During my last year of college, my pastor lent me the book Living Gently in a Violent World , co-authored by Jean Vanier and Stanley Hauerwas. This book is an exploration on how followers of Christ ought to live in broken world.
The introduction of the book recounts the story of Jean Vanier teaching a course on pastoral care. During one class, Vanier asked the students to share some of their spiritual experiences. One of the students, Angela (who was deaf) began to share a dream she had where she met Jesus in heaven. She recalled talking with Jesus for some time and never experiencing so much joy and peace. "Jesus was everything I had hoped he would be," she said, "And his signing was amazing!" Vanier explains to the reader that "for Angela, heaven's perfection did not involve being 'healed' of her deafness. Rather, it was a place where the social, relational, and communication barriers that restricted her life in the present no longer existed."
Angela's story made me weep. It immediately brought to mind Gabriel and Sydney, two of my own younger siblings that live with intellectual disabilities. I began to ask difficult questions: Do I see Gabriel and Sydney as gifts? Do they know they are loved? How can I change the way I pray for them?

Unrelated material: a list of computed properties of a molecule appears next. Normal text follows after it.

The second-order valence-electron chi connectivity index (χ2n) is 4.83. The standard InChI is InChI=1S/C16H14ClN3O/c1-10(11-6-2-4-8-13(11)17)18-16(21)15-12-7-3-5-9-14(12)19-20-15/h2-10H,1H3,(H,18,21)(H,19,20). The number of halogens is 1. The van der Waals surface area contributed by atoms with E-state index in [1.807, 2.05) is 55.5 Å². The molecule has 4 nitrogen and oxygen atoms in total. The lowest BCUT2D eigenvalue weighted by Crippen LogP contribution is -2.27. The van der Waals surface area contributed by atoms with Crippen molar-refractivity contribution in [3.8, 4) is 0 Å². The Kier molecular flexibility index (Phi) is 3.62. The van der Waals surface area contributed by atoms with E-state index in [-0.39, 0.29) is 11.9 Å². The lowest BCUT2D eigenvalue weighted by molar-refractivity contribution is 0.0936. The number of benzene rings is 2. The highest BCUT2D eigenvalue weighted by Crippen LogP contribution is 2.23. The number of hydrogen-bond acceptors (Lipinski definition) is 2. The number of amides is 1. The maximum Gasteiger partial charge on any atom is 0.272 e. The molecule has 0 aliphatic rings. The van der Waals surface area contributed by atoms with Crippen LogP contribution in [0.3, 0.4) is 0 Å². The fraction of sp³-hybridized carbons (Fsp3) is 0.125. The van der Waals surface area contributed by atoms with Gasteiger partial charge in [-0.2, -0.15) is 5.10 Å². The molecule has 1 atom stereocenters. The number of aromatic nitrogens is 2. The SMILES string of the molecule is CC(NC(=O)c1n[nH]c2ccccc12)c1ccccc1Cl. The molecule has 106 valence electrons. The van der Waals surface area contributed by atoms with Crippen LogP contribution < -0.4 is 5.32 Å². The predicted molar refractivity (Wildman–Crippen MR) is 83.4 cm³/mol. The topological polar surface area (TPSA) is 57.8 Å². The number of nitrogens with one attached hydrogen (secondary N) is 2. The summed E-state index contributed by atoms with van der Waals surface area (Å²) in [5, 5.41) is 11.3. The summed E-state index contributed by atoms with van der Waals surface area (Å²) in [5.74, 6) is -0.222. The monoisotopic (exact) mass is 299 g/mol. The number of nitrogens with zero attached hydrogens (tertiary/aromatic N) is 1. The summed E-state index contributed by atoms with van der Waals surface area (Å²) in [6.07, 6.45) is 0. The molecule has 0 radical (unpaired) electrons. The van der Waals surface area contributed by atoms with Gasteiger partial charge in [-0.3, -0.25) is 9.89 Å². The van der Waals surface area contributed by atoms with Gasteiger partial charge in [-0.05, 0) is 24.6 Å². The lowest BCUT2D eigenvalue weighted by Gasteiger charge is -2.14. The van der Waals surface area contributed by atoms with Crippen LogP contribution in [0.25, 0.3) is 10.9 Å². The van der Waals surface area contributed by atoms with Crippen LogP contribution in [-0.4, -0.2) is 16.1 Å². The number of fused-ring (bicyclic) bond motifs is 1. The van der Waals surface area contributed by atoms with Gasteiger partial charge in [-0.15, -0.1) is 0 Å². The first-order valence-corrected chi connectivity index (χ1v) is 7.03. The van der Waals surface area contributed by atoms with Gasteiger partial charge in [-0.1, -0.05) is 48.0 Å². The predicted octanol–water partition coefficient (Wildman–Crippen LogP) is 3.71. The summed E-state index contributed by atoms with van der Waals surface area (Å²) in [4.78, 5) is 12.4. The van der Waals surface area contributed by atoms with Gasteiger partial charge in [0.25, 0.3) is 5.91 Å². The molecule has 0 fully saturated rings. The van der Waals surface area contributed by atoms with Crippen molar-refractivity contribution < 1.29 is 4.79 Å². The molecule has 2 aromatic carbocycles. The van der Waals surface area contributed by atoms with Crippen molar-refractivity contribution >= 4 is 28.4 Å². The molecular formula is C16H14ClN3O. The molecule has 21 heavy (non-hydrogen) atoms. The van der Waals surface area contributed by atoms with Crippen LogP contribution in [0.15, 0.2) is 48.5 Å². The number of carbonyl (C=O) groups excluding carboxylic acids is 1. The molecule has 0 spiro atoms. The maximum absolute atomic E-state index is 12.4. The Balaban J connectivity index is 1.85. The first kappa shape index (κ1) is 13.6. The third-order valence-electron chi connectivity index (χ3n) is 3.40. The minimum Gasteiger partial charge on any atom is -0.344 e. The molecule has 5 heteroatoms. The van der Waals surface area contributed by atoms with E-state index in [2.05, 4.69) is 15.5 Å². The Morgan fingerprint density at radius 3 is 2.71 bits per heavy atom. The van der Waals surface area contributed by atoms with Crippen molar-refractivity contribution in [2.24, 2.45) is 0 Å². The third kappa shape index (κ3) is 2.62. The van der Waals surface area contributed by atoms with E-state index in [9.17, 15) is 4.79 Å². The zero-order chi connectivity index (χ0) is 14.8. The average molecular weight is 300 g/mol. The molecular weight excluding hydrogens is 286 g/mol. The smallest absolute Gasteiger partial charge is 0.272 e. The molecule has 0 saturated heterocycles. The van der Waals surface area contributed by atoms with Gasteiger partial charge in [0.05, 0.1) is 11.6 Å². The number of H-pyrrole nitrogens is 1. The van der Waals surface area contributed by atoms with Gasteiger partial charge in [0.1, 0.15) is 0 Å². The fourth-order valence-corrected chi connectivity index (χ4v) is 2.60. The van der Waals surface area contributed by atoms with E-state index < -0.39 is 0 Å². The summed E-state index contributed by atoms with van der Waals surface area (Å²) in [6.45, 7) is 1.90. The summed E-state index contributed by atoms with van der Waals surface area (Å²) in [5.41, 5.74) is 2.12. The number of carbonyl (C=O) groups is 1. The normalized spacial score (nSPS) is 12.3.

Not long ago, Jean Vanier was nominated for The Templeton Prize, which honors a living person who has made an exceptional contribution to affirming life's spiritual dimension, whether through insight, discovery, or practical works. Vanier first encountered people with disabilities during his time living in community in France. There he learned from a Dominican priest named Father Thomas Phillippe, who invited Vanier to work with him as the chaplain of a small institution for people with disabilities. Vanier witnessed  the plight of people in psychiatric hospitals and became deeply connected with them. He realized that he couldn't simply be with them for a few years and say goodbye. Through those experiences, he found his vocation and committed himself to the people.
His experiences influenced the creation of a different kind of living model called "'L'Arche" (which in French means "the Ark"). L'Arche is an ecclesial refuge for faith-based communities to engage in mutual discipleship. The first L'Arche community opened in France in 1964, and since then, several other locations have been planted around the world.
But it's not just about different types of people deciding to live together. That's really just the surface. When asked about his vision for community, Vanier replied, "It's essentially communion. People with serious handicaps who've been rejected can only grow to greater fulfillment if they know they're loved. There's a difference between doing things for people out of generosity and being with people